Back in November, E's nursery school class took a fieldtrip to the Museum of Art. The museum has a fabulous education program that included having the children read a coloring book in their classroom beforehand. The book talked about the museum, what they would see, and how they would behave while they were there. They each received their own book to bring home, read together, and color. It was E's first real discovery of coloring books and she fell in love.

When the book was finished - with markers, which had been her coloring implement of choice - E wanted more. With no coloring books on hand, and my not being a big fan of the books readily available at local book and toy stores, she got creative (as she often does) and made her own coloring books.

I would love to say she took blank paper, we stapled them together, she drew her own pictures, and then colored them in, but that is not how it worked. Instead, she picked the Magic Cabin catalog out of the mail and used that as her next book - coloring over each picture, using only one or two colors through the whole book. Then she chose one of her completed chapter books and after much negotiating, began coloring in the black and white line drawings.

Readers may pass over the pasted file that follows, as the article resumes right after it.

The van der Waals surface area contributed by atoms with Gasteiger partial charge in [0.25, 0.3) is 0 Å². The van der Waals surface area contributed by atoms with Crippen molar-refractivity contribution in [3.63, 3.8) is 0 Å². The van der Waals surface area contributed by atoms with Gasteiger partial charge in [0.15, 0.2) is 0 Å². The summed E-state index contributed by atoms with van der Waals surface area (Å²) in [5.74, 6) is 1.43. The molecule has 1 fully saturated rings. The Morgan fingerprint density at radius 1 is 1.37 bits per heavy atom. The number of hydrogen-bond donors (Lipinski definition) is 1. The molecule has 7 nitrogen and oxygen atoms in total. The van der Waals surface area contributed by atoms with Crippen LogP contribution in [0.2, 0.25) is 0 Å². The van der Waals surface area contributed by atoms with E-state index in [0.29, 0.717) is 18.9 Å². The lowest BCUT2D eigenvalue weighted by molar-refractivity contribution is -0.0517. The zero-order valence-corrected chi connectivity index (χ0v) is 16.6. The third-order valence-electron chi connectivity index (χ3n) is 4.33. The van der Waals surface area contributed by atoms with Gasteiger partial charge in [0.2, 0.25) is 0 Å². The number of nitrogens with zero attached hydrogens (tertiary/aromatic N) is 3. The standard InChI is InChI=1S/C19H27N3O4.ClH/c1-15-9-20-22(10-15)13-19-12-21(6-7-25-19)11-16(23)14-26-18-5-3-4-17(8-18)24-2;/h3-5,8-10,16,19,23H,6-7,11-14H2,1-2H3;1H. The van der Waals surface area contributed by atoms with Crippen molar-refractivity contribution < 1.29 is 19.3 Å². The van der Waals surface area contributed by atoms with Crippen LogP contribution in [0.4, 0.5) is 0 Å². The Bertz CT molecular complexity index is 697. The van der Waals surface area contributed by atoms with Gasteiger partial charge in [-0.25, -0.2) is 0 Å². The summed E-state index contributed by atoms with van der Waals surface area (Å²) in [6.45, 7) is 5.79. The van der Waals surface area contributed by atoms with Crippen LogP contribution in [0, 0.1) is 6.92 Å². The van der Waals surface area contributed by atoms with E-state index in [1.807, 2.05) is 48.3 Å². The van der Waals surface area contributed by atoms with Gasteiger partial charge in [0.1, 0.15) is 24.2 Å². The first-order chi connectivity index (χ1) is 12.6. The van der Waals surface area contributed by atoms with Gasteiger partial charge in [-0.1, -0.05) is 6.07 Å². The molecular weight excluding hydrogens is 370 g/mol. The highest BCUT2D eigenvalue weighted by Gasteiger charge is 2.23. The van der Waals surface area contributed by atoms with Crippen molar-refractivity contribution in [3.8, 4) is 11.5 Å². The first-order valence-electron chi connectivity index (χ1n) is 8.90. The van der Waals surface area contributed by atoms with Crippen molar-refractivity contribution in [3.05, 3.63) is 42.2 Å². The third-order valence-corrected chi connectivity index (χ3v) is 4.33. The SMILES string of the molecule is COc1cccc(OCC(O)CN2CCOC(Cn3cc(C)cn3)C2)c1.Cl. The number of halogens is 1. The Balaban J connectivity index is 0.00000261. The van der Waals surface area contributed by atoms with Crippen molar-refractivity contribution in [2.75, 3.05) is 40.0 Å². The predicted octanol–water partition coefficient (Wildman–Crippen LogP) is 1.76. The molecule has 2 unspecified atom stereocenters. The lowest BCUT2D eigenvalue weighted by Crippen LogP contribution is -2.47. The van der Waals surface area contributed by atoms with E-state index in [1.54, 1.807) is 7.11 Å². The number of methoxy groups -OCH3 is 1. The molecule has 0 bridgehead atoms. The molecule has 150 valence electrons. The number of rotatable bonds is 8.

Then I found this:

Taro Gomi has a great line of more creative coloring books out. I chose Squiggles for starters and have been very impressed not only by the open-endedness of the coloring pages, but also by the quality of the paper. This book, a later one in his series, has paper thick enough to handle water color paints, E's new coloring implement of choice.

Ella is still a bit young for Gomi's suggestions of more detailed drawing, but has especially loved adding faces and clothing to some of the people templates. There is so much to explore (200 pages!) in this book (landscapes, dinner plates, hats, and more) that it will last her a very long time and grow with her developing drawing skills and interests.